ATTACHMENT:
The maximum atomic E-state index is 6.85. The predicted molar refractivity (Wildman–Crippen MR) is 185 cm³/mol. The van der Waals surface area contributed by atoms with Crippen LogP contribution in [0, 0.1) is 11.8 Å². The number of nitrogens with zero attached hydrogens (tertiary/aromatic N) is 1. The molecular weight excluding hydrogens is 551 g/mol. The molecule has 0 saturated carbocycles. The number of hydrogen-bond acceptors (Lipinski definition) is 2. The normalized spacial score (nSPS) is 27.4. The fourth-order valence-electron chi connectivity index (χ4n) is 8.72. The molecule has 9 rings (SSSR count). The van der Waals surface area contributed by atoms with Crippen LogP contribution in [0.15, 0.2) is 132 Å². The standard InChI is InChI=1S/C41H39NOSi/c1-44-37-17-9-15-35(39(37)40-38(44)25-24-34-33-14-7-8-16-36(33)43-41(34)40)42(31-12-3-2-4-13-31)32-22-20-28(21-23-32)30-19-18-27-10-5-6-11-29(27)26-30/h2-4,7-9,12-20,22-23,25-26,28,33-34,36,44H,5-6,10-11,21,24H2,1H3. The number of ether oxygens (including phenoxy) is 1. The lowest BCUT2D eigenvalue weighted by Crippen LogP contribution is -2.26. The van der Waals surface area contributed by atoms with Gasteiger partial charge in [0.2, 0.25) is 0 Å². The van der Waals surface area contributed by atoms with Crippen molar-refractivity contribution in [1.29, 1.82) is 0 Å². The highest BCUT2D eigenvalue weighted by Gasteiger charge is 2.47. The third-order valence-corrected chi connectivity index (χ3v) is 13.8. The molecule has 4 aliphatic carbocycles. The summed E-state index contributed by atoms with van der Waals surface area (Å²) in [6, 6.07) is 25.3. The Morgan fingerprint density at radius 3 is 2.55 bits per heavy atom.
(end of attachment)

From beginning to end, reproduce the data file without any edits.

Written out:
The maximum atomic E-state index is 6.85. The predicted molar refractivity (Wildman–Crippen MR) is 185 cm³/mol. The van der Waals surface area contributed by atoms with Crippen LogP contribution in [0, 0.1) is 11.8 Å². The number of nitrogens with zero attached hydrogens (tertiary/aromatic N) is 1. The molecular weight excluding hydrogens is 551 g/mol. The molecule has 0 saturated carbocycles. The number of hydrogen-bond acceptors (Lipinski definition) is 2. The normalized spacial score (nSPS) is 27.4. The fourth-order valence-electron chi connectivity index (χ4n) is 8.72. The molecule has 9 rings (SSSR count). The van der Waals surface area contributed by atoms with Crippen LogP contribution in [0.15, 0.2) is 132 Å². The standard InChI is InChI=1S/C41H39NOSi/c1-44-37-17-9-15-35(39(37)40-38(44)25-24-34-33-14-7-8-16-36(33)43-41(34)40)42(31-12-3-2-4-13-31)32-22-20-28(21-23-32)30-19-18-27-10-5-6-11-29(27)26-30/h2-4,7-9,12-20,22-23,25-26,28,33-34,36,44H,5-6,10-11,21,24H2,1H3. The number of ether oxygens (including phenoxy) is 1. The lowest BCUT2D eigenvalue weighted by Crippen LogP contribution is -2.26. The van der Waals surface area contributed by atoms with Gasteiger partial charge in [0.2, 0.25) is 0 Å². The van der Waals surface area contributed by atoms with Crippen molar-refractivity contribution in [1.29, 1.82) is 0 Å². The highest BCUT2D eigenvalue weighted by Gasteiger charge is 2.47. The third-order valence-corrected chi connectivity index (χ3v) is 13.8. The molecule has 4 aliphatic carbocycles. The summed E-state index contributed by atoms with van der Waals surface area (Å²) in [6, 6.07) is 25.3. The Morgan fingerprint density at radius 3 is 2.55 bits per heavy atom.